McCain Proposes Government-Sponsored Prize For Development of Better Battery Technology
McCain Makes A Bold ProposalGas prices have so affected American economic and political life that it appears we are beginning to see a kind of 'green arms race' between the two presidential candidates. Granted, the green merits of some of the candidate's proposals have been dubious or downright non-existent: John McCain, for instance, wants a massive increase in nuclear power, a summer gas-tax holiday, and off-shore drilling, while Barack Obama is a big supporter of ethanol and has waffled on "clean-coal" technology. Still, what's clear is that energy policy is a major issue in this year's election, and nothing highlights that more vividly than today's bold proposal by Senator McCain to offer a "$300 million prize for the development of a battery package that has the size, capacity, cost and power to leapfrog the commercially available plug-in hybrids or electric cars."
You read that right: McCain wants the U.S. government to offer $300 million for the development of a car battery that is 30% cheaper than current technology. As the Senator pointed out in a speech at California State University, Fresno: “that’s one dollar, one dollar, for every man, woman and child in the U.S. . .A small price to pay for helping to break the back of our oil dependency. . .’’ But he was just getting warmed up with his plans for how to get America off foreign oil.McCain Unveils Other PlansFor starters, he suggested that automakers that fail to meet current efficiency standards should be subjected to greater fines. He also wants to see Detroit build more flex-fuel vehicles, and proposes more incentives "to increase use of domestic and foreign alcohol-based fuels such as ethanol." (One way he wants to increase the use of foreign ethanol is through the abolition of the tariff on Brazilian ethanol, which is cheaper and far less energy-intensive to produce; he also wants to reduce or eliminate subsidies for American corn-based ethanol) Finally, McCain discussed a 'Clean Car Challenge' that would "provide U.S. automakers with a $5,000 tax credit for every zero-carbon emissions car they develop and sell."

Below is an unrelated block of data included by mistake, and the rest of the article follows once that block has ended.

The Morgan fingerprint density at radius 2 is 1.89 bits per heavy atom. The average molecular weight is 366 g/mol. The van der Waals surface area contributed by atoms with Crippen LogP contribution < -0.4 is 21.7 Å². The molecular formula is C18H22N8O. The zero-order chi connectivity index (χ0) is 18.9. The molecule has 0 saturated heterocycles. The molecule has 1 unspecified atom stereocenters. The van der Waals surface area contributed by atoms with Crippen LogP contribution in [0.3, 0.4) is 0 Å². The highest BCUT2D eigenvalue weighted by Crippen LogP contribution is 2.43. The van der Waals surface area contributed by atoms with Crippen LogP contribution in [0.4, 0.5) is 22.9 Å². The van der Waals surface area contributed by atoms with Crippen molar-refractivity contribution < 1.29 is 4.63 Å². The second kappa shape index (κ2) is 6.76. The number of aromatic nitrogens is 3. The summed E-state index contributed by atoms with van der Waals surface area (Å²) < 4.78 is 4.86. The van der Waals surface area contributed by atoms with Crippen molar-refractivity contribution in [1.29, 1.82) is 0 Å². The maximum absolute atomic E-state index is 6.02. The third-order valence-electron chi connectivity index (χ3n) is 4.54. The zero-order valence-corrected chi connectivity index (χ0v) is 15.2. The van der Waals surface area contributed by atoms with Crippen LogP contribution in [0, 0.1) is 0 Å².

What to Make of This?Regardless of your opinion of ethanol or plug-in hybrid/pure electric vehicles, this speech is great news for energy and climate change. For one thing, Obama will be forced to respond, and most likely will come up with more plans that will spur innovation and reduce our dependence on foreign energy sources. If this tit-for-tat continues all the way to November, we could see a number of innovative, bold proposals from each candidate, virtually assuring that our next president will have made a promise to do something new when it comes to energy policy. What's more, Americans are being exposed to a critical dialogue about energy independence and climate change mitigation. Here's the thing: what's good for the latter is not necessarily good for the former, and I think that as the months go by and people are more exposed to the distinction, there will be increasing demand that any plan take into consideration both issues.
In other words, a policy might reduce our need for foreign oil but have limited climate change benefits. A great example is corn-based ethanol: at best, it is a stepping stone to advanced biofuels; at worst, it is little more than a chance for agribusiness to make a ton of money and politicians to claim they are 'helping the environment.' Either way, the current impact will be a slight decrease in imported oil, and an even slighter reduction in greenhouse gas emissions.
We can expect the American public to begin distinguishing between policies that will really lower gas prices (investing in better battery technology) and those that won't (off-shore drilling, a summer gas-tax holiday), as well as policies that will get us off foreign oil (electrifying our transportation system) and those that will have a slight impact, but whose social and environmental benefits are highly questionable (corn-based ethanol).
This Sets A New PrecedentHigh Gas Prices, assuming they stay relatively high, will end up being a tremendous blessing in disguise. Think about it: in recent memory, how many bold, exciting proposals have we heard from politicians regarding, well, anything? What McCain is proposing is that the government catalyze the very entrepreneurial activity that made America what it is. This is essential because while the government did well with things such as the development of the internet, it has been terribly cautious with respect to transportation and renewable energy. The entire battle over CAFE standards could literally be rendered moot by a $300 million prize to improve battery technology. So what we're seeing, potentially, is the setting of a new precedent for the government's role in spurring the innovation needed to solve some of America's--and the world's--more pressing problems.
I, for one, am excited to see what other ideas come out of this election.
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